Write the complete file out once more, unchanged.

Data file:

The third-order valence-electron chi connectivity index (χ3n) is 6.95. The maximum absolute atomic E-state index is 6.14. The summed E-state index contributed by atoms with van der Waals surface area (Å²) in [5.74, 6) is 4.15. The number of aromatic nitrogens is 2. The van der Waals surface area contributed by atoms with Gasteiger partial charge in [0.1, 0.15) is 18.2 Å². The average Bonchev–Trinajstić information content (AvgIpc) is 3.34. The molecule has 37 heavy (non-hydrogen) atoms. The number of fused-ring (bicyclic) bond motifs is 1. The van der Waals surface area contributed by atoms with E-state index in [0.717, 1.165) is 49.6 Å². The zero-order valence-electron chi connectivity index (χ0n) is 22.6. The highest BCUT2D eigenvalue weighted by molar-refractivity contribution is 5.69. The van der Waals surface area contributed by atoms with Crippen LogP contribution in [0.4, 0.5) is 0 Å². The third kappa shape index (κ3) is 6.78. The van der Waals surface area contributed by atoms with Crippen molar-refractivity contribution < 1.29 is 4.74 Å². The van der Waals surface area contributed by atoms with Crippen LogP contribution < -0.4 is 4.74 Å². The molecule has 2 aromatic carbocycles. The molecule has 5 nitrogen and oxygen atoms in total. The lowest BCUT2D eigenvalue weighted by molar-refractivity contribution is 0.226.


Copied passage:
The third-order valence-electron chi connectivity index (χ3n) is 6.95. The maximum absolute atomic E-state index is 6.14. The summed E-state index contributed by atoms with van der Waals surface area (Å²) in [5.74, 6) is 4.15. The number of aromatic nitrogens is 2. The van der Waals surface area contributed by atoms with Gasteiger partial charge in [0.1, 0.15) is 18.2 Å². The average Bonchev–Trinajstić information content (AvgIpc) is 3.34. The molecule has 37 heavy (non-hydrogen) atoms. The number of fused-ring (bicyclic) bond motifs is 1. The van der Waals surface area contributed by atoms with E-state index in [0.717, 1.165) is 49.6 Å². The zero-order valence-electron chi connectivity index (χ0n) is 22.6. The highest BCUT2D eigenvalue weighted by molar-refractivity contribution is 5.69. The van der Waals surface area contributed by atoms with Crippen LogP contribution in [0.4, 0.5) is 0 Å². The third kappa shape index (κ3) is 6.78. The van der Waals surface area contributed by atoms with Crippen molar-refractivity contribution < 1.29 is 4.74 Å². The van der Waals surface area contributed by atoms with Crippen LogP contribution < -0.4 is 4.74 Å². The molecule has 2 aromatic carbocycles. The molecule has 5 nitrogen and oxygen atoms in total. The lowest BCUT2D eigenvalue weighted by molar-refractivity contribution is 0.226.